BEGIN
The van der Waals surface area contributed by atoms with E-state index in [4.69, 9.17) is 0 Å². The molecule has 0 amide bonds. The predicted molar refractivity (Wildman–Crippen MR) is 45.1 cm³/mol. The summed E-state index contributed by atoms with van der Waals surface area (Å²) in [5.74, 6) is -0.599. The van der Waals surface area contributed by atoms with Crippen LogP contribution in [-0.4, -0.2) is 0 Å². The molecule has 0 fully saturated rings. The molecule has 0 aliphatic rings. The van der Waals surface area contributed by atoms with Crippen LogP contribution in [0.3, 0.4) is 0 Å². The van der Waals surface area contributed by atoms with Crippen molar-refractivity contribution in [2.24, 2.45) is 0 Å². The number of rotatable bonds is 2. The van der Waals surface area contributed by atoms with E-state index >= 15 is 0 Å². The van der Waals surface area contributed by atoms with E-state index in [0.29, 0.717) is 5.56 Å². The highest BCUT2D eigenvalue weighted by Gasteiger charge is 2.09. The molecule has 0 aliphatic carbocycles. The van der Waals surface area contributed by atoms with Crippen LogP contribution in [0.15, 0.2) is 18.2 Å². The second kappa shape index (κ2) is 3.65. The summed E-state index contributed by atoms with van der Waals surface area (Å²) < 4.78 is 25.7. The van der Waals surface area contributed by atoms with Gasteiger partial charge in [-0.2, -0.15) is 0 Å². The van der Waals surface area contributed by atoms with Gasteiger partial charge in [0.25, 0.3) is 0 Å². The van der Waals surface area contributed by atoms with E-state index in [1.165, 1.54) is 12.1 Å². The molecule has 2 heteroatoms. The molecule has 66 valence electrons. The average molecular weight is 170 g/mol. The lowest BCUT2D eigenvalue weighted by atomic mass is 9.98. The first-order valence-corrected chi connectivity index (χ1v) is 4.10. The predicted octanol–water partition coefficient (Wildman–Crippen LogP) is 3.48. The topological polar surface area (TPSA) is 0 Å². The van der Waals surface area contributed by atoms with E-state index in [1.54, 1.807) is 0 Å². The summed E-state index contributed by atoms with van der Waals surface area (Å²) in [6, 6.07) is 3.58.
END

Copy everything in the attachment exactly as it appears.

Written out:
The van der Waals surface area contributed by atoms with E-state index in [4.69, 9.17) is 0 Å². The molecule has 0 amide bonds. The predicted molar refractivity (Wildman–Crippen MR) is 45.1 cm³/mol. The summed E-state index contributed by atoms with van der Waals surface area (Å²) in [5.74, 6) is -0.599. The van der Waals surface area contributed by atoms with Crippen LogP contribution in [-0.4, -0.2) is 0 Å². The molecule has 0 fully saturated rings. The molecule has 0 aliphatic rings. The van der Waals surface area contributed by atoms with Crippen LogP contribution in [0.3, 0.4) is 0 Å². The van der Waals surface area contributed by atoms with Crippen molar-refractivity contribution in [2.24, 2.45) is 0 Å². The number of rotatable bonds is 2. The van der Waals surface area contributed by atoms with E-state index >= 15 is 0 Å². The van der Waals surface area contributed by atoms with E-state index in [0.29, 0.717) is 5.56 Å². The highest BCUT2D eigenvalue weighted by Gasteiger charge is 2.09. The molecule has 0 aliphatic carbocycles. The van der Waals surface area contributed by atoms with Crippen LogP contribution in [0.15, 0.2) is 18.2 Å². The second kappa shape index (κ2) is 3.65. The summed E-state index contributed by atoms with van der Waals surface area (Å²) < 4.78 is 25.7. The van der Waals surface area contributed by atoms with Gasteiger partial charge in [-0.2, -0.15) is 0 Å². The van der Waals surface area contributed by atoms with Gasteiger partial charge in [0.25, 0.3) is 0 Å². The van der Waals surface area contributed by atoms with E-state index in [1.165, 1.54) is 12.1 Å². The molecule has 2 heteroatoms. The molecule has 66 valence electrons. The average molecular weight is 170 g/mol. The lowest BCUT2D eigenvalue weighted by atomic mass is 9.98. The first-order valence-corrected chi connectivity index (χ1v) is 4.10. The predicted octanol–water partition coefficient (Wildman–Crippen LogP) is 3.48. The topological polar surface area (TPSA) is 0 Å². The van der Waals surface area contributed by atoms with E-state index in [1.54, 1.807) is 0 Å². The summed E-state index contributed by atoms with van der Waals surface area (Å²) in [6, 6.07) is 3.58.